Christmas Depression

What do the sights and sounds of Christmas evoke for you? Peace, joy, a sense of belonging? For some people it is just the opposite. 

For Sally G., the sight of Christmas decorations brings back her childhood memories of feeling left out--hers was the only Jewish family on her street. The Christmas season seemed to go on for ever. It still does. 

For Alan T., this will be his second Christmas after splitting up with his wife, and his first without his children--his wife gets them this year. When he tries to make holiday plans he just gets depressed.  

Gordon D. would be happy if Christmas was cancelled--for good. Every Christmas season brings back childhood memories he would like to forget. The sinking feeling--would his father get drunk and ruin everything again this year? Or if Gordon was very, very good--if he tried even harder than last year--would his father stay sober so they could be happy like the families on T.V.? It never worked, and as Christmas approaches all the old feelings come back. 

Ash P., Errol G., and Bettina S. all live alone. For reasons of distance, geographical or emotional, they do not see their families. "Christmas Day's the worst," says Bettina. "Everything's closed."  

Janice M. feels so uncomfortable around her family that she skipped Thanksgiving this year--and is still feeling guilty. The thought of Christmas gives her a headache, and she cannot figure out why. She has model parents--a devoted mother and a highly respected father--and she wonders what is wrong with her. After Christmas she gets a cold and feels depressed for weeks. She wishes she could go to sleep and wake up after the "festive season" is all over.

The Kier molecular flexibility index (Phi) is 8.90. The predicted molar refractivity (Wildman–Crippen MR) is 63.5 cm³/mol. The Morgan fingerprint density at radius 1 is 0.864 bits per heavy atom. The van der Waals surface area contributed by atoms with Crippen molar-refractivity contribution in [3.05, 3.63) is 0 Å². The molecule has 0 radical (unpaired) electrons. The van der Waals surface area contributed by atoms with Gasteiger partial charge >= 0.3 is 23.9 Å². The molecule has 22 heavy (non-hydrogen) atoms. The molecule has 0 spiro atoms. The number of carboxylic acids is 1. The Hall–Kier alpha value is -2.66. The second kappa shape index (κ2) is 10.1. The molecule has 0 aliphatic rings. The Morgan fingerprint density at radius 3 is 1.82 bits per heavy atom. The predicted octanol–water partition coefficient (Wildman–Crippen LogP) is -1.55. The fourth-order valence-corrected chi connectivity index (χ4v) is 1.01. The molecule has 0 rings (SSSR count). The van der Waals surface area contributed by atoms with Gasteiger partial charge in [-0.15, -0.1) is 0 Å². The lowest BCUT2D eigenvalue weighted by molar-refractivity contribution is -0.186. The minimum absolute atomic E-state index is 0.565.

Alice R. is engaged in a constant battle with her weight, and she knows why she gets depressed during the Holidays. There is the irresistible food her female relatives keep pressing on her; the discussions about diets; the comments on everyone's appearance; and worst of all, the comparisons with her female cousins, who always have more promising boyfriends (those who are not married already), better jobs, and of course, better figures.

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Much of my work is with depression, and the Christmas season and the period right after Christmas are when  my clients are most likely to need extra appointments. I think of all the other people who get depressed at this time of year. Many of them suffer needlessly, not realizing that something is wrong and that they are not supposed to feel that way. Others are aware that there is a problem, but do not know how to get help or do not believe that anyone can help. This is understandable, because many have had bad experiences in the past, but it is most unfortunate. 

For Seasonal Affective Disorder, which is partly responsible for the increase in depression at this time of year, light treatments are very effective. I would urge people who regularly experience lethargy and disturbed sleep patterns in December and January to see their family doctor for a diagnosis. She/he may prescribe light treatments or refer you to the Centre for Addiction and Mental Health (Toronto) S.A.D. program. Also, it is important to exercise. You don't have to be on the Olympic team, or even at your personal best; every little helps.

For other causes of Christmas depression, a good counsellor or psychotherapist can make all the difference. 

 

Copyright 1996 Beth Mares

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